kiosk


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ki·osk

 (kē′ŏsk′, kē-ŏsk′)
n.
1. A small structure, usually open in front, used as a newsstand or a place for selling goods or conducting transactions, as at a bank.
2. A small structure housing an electronic terminal for public use, as for purchasing tickets or accessing information.
3. A usually cylindrical structure on which advertisements are posted.
4. Archaic A small open gazebo or pavilion.

[Ultimately (partly via French kiosque Italian chiosco, with French ki- and Italian chi- representing Turkish palatalized k-) from Turkish köşk, gazebo, pavilion, from Persian kōšk, palace, from Middle Persian, of unknown origin.]
Word History: Kiosk comes from the Turkish word köşk, which originally referred to a kind of open pavilion or summerhouse in Turkey and Persia, often built on a hexagonal or many-sided base. The upper classes of the Ottoman Empire would enjoy entertainments and view their gardens in the comfort of such buildings. When the word first began to appear in English, kiosk referred to these Middle Eastern pavilions, which Europeans imitated in their own gardens and parks. In France and Belgium, the word kiosque was applied to something lower on the scale, structures resembling these pavilions but used as places to sell newspapers or as bandstands. When such lowly structures began to be built in England for these purposes, the word kiosk was reborrowed from French in the middle of the 1800s with the meaning "a place where newspapers are sold."
American Heritage® Dictionary of the English Language, Fifth Edition. Copyright © 2016 by Houghton Mifflin Harcourt Publishing Company. Published by Houghton Mifflin Harcourt Publishing Company. All rights reserved.

kiosk

(ˈkiːɒsk)
n
1. a small sometimes movable booth from which cigarettes, newspapers, light refreshments, etc, are sold
2. chiefly Brit a telephone box
3. chiefly US a thick post on which advertisements are posted
4. (in Turkey, Iran, etc, esp formerly) a light open-sided pavilion
[C17: from French kiosque bandstand, from Turkish kösk, from Persian kūshk pavilion]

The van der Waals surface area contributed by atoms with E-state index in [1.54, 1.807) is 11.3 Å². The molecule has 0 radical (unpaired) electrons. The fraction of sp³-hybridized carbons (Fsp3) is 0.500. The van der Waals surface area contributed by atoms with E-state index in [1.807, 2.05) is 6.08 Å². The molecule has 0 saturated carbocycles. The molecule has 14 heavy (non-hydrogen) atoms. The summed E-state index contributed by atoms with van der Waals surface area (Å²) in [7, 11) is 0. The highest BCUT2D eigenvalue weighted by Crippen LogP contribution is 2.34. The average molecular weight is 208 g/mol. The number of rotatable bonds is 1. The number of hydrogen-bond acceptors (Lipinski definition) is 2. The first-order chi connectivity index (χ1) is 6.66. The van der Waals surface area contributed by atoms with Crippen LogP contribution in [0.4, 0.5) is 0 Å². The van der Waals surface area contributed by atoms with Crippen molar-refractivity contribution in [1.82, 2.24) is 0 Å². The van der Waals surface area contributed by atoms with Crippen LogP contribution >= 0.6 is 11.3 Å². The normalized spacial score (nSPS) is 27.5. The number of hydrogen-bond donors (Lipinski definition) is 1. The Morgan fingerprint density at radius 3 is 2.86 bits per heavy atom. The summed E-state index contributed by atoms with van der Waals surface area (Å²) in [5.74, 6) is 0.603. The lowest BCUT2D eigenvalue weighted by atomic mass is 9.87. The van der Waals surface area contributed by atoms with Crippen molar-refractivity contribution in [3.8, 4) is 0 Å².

Collins English Dictionary – Complete and Unabridged, 12th Edition 2014 © HarperCollins Publishers 1991, 1994, 1998, 2000, 2003, 2006, 2007, 2009, 2011, 2014

ki•osk

(ˈki ɒsk, kiˈɒsk)

n.
1. a small building or structure open on one or more sides, used as a newsstand, refreshment stand, etc.
2. a thick, columnlike structure on which notices and advertisements are posted.
3. an interactive computer terminal available for public use, as one with Internet access or site-specific information: Students use kiosks to look up campus events.
4. an open pavilion or summerhouse common in Turkey and Iran.
5. Brit. a telephone booth.
[1615–25; < French kiosque stand in a public park « Turkish köşk villa < Persian kūshk palace, villa]
Random House Kernerman Webster's College Dictionary, © 2010 K Dictionaries Ltd. Copyright 2005, 1997, 1991 by Random House, Inc. All rights reserved.

kiosk

1. A small pavilion or summer-house.
2. A small shop building on the street or inside a bigger building.
Dictionary of Unfamiliar Words by Diagram Group Copyright © 2008 by Diagram Visual Information Limited
ThesaurusAntonymsRelated WordsSynonymsLegend:
Noun1.kiosk - small area set off by walls for special usekiosk - small area set off by walls for special use
closet - a small private room for study or prayer
confessional - a booth where a priest sits to hear confessions
polling booth - a temporary booth in a polling place which people enter to cast their votes
prompt box, prompter's box - a booth projecting above the floor in the front of a stage where the prompter sits; opens toward the performers on stage
shower bath, shower stall - booth for washing yourself, usually in a bathroom
tolbooth, tollbooth, tollhouse - a booth at a tollgate where the toll collector collects tolls
voting booth - a booth in which a person can cast a private vote
Based on WordNet 3.0, Farlex clipart collection. © 2003-2012 Princeton University, Farlex Inc.

kiosk

noun booth, stand, counter, stall, newsstand, bookstall I was getting cigarettes at the kiosk.